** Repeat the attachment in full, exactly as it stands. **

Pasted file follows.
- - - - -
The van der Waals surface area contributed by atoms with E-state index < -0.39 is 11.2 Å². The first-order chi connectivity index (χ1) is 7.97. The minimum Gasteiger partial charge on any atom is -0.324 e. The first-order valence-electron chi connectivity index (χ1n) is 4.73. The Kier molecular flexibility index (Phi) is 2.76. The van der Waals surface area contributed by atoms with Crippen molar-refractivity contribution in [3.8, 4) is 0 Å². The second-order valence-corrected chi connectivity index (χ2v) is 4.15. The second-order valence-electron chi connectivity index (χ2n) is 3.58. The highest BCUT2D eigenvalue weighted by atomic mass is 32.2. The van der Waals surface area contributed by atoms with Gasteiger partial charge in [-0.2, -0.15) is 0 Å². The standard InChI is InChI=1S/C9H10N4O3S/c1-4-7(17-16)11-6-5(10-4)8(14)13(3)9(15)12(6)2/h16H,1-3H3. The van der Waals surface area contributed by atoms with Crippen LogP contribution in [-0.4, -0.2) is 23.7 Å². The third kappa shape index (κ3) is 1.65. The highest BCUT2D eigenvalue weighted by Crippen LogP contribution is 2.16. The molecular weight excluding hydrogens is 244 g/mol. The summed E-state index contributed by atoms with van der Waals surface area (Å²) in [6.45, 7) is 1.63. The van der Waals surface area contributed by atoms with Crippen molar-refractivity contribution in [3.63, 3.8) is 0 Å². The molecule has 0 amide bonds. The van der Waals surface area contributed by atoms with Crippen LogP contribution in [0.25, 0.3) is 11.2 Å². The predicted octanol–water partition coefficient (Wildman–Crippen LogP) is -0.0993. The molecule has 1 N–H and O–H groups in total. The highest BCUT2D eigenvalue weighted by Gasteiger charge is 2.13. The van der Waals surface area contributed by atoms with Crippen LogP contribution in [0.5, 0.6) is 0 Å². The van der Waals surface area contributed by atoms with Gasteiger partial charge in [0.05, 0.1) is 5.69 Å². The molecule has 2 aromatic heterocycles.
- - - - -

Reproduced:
The van der Waals surface area contributed by atoms with E-state index < -0.39 is 11.2 Å². The first-order chi connectivity index (χ1) is 7.97. The minimum Gasteiger partial charge on any atom is -0.324 e. The first-order valence-electron chi connectivity index (χ1n) is 4.73. The Kier molecular flexibility index (Phi) is 2.76. The van der Waals surface area contributed by atoms with Crippen molar-refractivity contribution in [3.8, 4) is 0 Å². The second-order valence-corrected chi connectivity index (χ2v) is 4.15. The second-order valence-electron chi connectivity index (χ2n) is 3.58. The highest BCUT2D eigenvalue weighted by atomic mass is 32.2. The van der Waals surface area contributed by atoms with Gasteiger partial charge in [-0.2, -0.15) is 0 Å². The standard InChI is InChI=1S/C9H10N4O3S/c1-4-7(17-16)11-6-5(10-4)8(14)13(3)9(15)12(6)2/h16H,1-3H3. The van der Waals surface area contributed by atoms with Crippen LogP contribution in [-0.4, -0.2) is 23.7 Å². The third kappa shape index (κ3) is 1.65. The highest BCUT2D eigenvalue weighted by Crippen LogP contribution is 2.16. The molecular weight excluding hydrogens is 244 g/mol. The summed E-state index contributed by atoms with van der Waals surface area (Å²) in [6.45, 7) is 1.63. The van der Waals surface area contributed by atoms with Crippen molar-refractivity contribution in [3.63, 3.8) is 0 Å². The molecule has 0 amide bonds. The van der Waals surface area contributed by atoms with Crippen LogP contribution in [0.25, 0.3) is 11.2 Å². The predicted octanol–water partition coefficient (Wildman–Crippen LogP) is -0.0993. The molecule has 1 N–H and O–H groups in total. The highest BCUT2D eigenvalue weighted by Gasteiger charge is 2.13. The van der Waals surface area contributed by atoms with Crippen LogP contribution in [0.5, 0.6) is 0 Å². The van der Waals surface area contributed by atoms with Gasteiger partial charge in [0.05, 0.1) is 5.69 Å². The molecule has 2 aromatic heterocycles.